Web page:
We reproduce several articles dealing with bad science on this page. In Sri Lanka, examples of bad science abound. It is important for scientists to be alert to unfounded claims by “scientists” and those masquerading as scientist who get a ready press in this country. Some of the the consequences of bad science are well documented in the article by David Dickson in the Science and Development Network article reproducedhere.

You might say what harm is there in giving publicity to dubious claims by quack scientists if the mainstream scientific community does not promote them?

As counter-questions we would like to ask, would you give credence to a similar claim by a quack doctor claiming to have a miraculous cure for a severe disease that afflicts one of your family members? Or, would you invest your money on buying shares in a company such as Polipto (see Fellow Dr. Pethiyagoda’s letter below) that claims to convert polythene to diesel with a net gain in energy? Or, would you stop eating rice produced in Sri Lanka on the possibility that the claim made by one of our scientists that a “god” had revealed to him that Chronic Kidney Disease is caused by the existence of arsenic in rice in Sri Lanka is true?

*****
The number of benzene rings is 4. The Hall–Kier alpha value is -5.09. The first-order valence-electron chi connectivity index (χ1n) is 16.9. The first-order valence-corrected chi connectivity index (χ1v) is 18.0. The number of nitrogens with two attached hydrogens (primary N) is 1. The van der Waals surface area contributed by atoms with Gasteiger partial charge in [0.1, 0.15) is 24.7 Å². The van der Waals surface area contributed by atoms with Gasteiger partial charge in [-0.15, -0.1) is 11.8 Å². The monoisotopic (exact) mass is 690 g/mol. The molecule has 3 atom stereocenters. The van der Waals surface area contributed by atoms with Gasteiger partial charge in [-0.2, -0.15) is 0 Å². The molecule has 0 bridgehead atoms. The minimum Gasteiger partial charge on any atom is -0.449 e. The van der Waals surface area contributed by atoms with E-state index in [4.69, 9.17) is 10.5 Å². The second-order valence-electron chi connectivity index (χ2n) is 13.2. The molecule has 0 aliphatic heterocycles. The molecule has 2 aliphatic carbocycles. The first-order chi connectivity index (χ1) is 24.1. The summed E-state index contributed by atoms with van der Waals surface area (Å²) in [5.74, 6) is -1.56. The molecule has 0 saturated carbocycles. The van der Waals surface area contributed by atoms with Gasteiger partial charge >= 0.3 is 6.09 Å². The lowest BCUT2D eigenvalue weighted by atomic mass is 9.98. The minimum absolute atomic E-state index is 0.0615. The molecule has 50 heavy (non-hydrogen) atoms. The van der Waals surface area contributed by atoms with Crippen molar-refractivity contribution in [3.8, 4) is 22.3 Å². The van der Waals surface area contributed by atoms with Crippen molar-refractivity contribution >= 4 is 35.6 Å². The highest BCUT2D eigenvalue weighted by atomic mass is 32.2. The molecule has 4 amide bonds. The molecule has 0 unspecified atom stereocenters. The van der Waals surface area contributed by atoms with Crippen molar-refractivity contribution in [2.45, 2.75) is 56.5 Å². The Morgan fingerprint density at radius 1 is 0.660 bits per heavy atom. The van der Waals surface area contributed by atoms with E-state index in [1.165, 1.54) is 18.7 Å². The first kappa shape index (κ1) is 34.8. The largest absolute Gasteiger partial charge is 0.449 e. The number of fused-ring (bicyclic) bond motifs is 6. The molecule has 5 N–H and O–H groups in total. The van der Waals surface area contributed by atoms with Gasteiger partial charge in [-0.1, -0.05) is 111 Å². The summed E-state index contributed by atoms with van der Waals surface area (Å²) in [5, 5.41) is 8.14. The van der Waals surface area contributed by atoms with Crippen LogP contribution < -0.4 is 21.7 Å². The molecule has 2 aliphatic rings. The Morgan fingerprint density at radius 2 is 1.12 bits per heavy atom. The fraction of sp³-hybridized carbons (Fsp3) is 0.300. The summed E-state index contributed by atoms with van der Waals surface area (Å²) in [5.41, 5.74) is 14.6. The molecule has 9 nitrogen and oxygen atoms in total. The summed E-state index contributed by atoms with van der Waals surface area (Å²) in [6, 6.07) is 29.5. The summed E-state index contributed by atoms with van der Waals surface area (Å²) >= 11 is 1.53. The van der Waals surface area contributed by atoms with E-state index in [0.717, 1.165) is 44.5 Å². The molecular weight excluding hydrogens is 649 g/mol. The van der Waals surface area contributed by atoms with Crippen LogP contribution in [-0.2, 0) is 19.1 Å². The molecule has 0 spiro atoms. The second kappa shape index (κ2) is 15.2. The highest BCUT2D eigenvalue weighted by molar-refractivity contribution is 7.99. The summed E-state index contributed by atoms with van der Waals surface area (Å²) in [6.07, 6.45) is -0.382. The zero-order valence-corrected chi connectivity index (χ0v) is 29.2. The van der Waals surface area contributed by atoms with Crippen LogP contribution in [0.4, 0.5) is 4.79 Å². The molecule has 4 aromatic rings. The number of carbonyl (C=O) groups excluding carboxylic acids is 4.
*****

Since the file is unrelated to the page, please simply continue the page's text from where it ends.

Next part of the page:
And the list seems endless – predicting earthquakes by a study of the configuration of planets or by carrying out soil tests, running cars on water, economically producing petrol from straw, etc. etc. Perhaps Dr. P is right in accusing scientists of somnolence. When public money is invested in unproven hare-brained technologies, the public has a right to ask scientists to speak up. The greatest danger in our view is that science will be discredited by such claims and will cease to be an attractive profession for young people to follow.